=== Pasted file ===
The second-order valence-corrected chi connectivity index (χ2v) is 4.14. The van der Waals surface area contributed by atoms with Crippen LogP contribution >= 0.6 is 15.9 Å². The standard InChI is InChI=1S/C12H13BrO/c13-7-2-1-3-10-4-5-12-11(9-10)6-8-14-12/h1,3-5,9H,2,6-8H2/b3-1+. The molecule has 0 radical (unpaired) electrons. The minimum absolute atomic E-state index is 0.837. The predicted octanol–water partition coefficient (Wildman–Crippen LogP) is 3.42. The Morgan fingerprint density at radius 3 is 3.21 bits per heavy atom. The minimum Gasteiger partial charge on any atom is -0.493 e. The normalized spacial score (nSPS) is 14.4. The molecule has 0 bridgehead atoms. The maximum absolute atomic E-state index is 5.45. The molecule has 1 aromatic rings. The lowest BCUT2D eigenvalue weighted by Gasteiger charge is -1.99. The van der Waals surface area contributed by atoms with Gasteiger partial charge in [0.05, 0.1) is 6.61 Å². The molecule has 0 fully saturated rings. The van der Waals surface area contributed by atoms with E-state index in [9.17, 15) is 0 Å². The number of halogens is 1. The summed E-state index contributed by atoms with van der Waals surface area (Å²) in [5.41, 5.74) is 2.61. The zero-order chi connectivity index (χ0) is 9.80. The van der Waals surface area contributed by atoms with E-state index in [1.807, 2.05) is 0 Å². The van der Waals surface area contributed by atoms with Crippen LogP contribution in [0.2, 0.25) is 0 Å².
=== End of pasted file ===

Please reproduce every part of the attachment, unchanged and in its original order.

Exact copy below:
The second-order valence-corrected chi connectivity index (χ2v) is 4.14. The van der Waals surface area contributed by atoms with Crippen LogP contribution >= 0.6 is 15.9 Å². The standard InChI is InChI=1S/C12H13BrO/c13-7-2-1-3-10-4-5-12-11(9-10)6-8-14-12/h1,3-5,9H,2,6-8H2/b3-1+. The molecule has 0 radical (unpaired) electrons. The minimum absolute atomic E-state index is 0.837. The predicted octanol–water partition coefficient (Wildman–Crippen LogP) is 3.42. The Morgan fingerprint density at radius 3 is 3.21 bits per heavy atom. The minimum Gasteiger partial charge on any atom is -0.493 e. The normalized spacial score (nSPS) is 14.4. The molecule has 0 bridgehead atoms. The maximum absolute atomic E-state index is 5.45. The molecule has 1 aromatic rings. The lowest BCUT2D eigenvalue weighted by Gasteiger charge is -1.99. The van der Waals surface area contributed by atoms with Gasteiger partial charge in [0.05, 0.1) is 6.61 Å². The molecule has 0 fully saturated rings. The van der Waals surface area contributed by atoms with E-state index in [9.17, 15) is 0 Å². The number of halogens is 1. The summed E-state index contributed by atoms with van der Waals surface area (Å²) in [5.41, 5.74) is 2.61. The zero-order chi connectivity index (χ0) is 9.80. The van der Waals surface area contributed by atoms with E-state index in [1.807, 2.05) is 0 Å². The van der Waals surface area contributed by atoms with Crippen LogP contribution in [0.2, 0.25) is 0 Å².